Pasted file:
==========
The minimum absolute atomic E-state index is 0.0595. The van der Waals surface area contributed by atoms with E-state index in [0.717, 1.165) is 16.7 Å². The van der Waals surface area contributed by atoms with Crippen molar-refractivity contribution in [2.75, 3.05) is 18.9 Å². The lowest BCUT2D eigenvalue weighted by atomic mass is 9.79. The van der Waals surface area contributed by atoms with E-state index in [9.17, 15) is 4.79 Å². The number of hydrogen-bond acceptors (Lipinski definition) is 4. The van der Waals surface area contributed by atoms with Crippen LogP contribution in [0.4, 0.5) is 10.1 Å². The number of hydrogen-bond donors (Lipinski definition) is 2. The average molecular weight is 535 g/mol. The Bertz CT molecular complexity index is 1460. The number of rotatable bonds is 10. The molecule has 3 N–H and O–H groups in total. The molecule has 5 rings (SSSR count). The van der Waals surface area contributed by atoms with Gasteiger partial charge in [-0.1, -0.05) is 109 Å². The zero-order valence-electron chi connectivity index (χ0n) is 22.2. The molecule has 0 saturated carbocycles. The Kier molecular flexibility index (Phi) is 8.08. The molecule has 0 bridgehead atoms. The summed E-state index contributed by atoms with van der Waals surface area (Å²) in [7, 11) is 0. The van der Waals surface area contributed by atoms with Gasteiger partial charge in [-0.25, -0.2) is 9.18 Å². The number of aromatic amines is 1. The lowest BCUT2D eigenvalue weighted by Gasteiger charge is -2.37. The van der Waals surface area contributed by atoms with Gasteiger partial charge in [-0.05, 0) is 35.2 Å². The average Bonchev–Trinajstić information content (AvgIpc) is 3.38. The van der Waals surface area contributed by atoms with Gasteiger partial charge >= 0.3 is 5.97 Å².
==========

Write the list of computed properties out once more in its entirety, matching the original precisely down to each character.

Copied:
The minimum absolute atomic E-state index is 0.0595. The van der Waals surface area contributed by atoms with E-state index in [0.717, 1.165) is 16.7 Å². The van der Waals surface area contributed by atoms with Crippen molar-refractivity contribution in [2.75, 3.05) is 18.9 Å². The lowest BCUT2D eigenvalue weighted by atomic mass is 9.79. The van der Waals surface area contributed by atoms with E-state index in [9.17, 15) is 4.79 Å². The number of hydrogen-bond acceptors (Lipinski definition) is 4. The van der Waals surface area contributed by atoms with Crippen LogP contribution in [0.4, 0.5) is 10.1 Å². The number of hydrogen-bond donors (Lipinski definition) is 2. The average molecular weight is 535 g/mol. The Bertz CT molecular complexity index is 1460. The number of rotatable bonds is 10. The molecule has 3 N–H and O–H groups in total. The molecule has 5 rings (SSSR count). The van der Waals surface area contributed by atoms with Gasteiger partial charge in [-0.1, -0.05) is 109 Å². The zero-order valence-electron chi connectivity index (χ0n) is 22.2. The molecule has 0 saturated carbocycles. The Kier molecular flexibility index (Phi) is 8.08. The molecule has 0 bridgehead atoms. The summed E-state index contributed by atoms with van der Waals surface area (Å²) in [7, 11) is 0. The van der Waals surface area contributed by atoms with Gasteiger partial charge in [-0.25, -0.2) is 9.18 Å². The number of aromatic amines is 1. The lowest BCUT2D eigenvalue weighted by Gasteiger charge is -2.37. The van der Waals surface area contributed by atoms with Gasteiger partial charge in [-0.05, 0) is 35.2 Å². The average Bonchev–Trinajstić information content (AvgIpc) is 3.38. The van der Waals surface area contributed by atoms with Gasteiger partial charge >= 0.3 is 5.97 Å².